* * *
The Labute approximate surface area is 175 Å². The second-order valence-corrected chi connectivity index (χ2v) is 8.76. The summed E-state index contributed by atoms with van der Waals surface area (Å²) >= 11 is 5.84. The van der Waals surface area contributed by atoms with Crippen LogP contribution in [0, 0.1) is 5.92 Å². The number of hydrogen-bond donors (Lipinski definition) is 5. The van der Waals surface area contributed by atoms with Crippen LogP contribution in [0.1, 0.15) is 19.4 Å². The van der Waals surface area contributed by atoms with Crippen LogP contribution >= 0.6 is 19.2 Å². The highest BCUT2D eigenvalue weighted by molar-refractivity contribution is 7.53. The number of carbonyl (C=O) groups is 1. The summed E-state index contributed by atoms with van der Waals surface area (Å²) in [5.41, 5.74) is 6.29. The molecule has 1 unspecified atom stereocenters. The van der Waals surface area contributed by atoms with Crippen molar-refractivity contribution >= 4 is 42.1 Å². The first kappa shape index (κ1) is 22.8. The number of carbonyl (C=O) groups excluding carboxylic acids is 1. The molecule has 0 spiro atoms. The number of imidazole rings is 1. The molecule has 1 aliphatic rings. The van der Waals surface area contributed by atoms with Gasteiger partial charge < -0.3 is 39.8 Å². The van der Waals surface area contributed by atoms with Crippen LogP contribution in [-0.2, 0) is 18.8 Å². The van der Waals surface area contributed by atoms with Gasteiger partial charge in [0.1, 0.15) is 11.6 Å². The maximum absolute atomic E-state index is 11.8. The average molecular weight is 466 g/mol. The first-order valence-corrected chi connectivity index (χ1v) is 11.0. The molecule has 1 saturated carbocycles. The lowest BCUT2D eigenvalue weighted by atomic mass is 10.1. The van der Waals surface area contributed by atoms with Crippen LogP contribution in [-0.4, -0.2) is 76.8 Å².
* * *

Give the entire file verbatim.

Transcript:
The Labute approximate surface area is 175 Å². The second-order valence-corrected chi connectivity index (χ2v) is 8.76. The summed E-state index contributed by atoms with van der Waals surface area (Å²) >= 11 is 5.84. The van der Waals surface area contributed by atoms with Crippen LogP contribution in [0, 0.1) is 5.92 Å². The number of hydrogen-bond donors (Lipinski definition) is 5. The van der Waals surface area contributed by atoms with Crippen LogP contribution in [0.1, 0.15) is 19.4 Å². The van der Waals surface area contributed by atoms with Crippen LogP contribution >= 0.6 is 19.2 Å². The highest BCUT2D eigenvalue weighted by molar-refractivity contribution is 7.53. The number of carbonyl (C=O) groups is 1. The summed E-state index contributed by atoms with van der Waals surface area (Å²) in [5.41, 5.74) is 6.29. The molecule has 1 unspecified atom stereocenters. The van der Waals surface area contributed by atoms with Crippen molar-refractivity contribution >= 4 is 42.1 Å². The first kappa shape index (κ1) is 22.8. The number of carbonyl (C=O) groups excluding carboxylic acids is 1. The molecule has 0 spiro atoms. The number of imidazole rings is 1. The molecule has 1 aliphatic rings. The van der Waals surface area contributed by atoms with Gasteiger partial charge < -0.3 is 39.8 Å². The van der Waals surface area contributed by atoms with Crippen LogP contribution in [-0.2, 0) is 18.8 Å². The van der Waals surface area contributed by atoms with Gasteiger partial charge in [0.1, 0.15) is 11.6 Å². The maximum absolute atomic E-state index is 11.8. The average molecular weight is 466 g/mol. The first-order valence-corrected chi connectivity index (χ1v) is 11.0. The molecule has 1 saturated carbocycles. The lowest BCUT2D eigenvalue weighted by atomic mass is 10.1. The van der Waals surface area contributed by atoms with Crippen LogP contribution in [-0.4, -0.2) is 76.8 Å².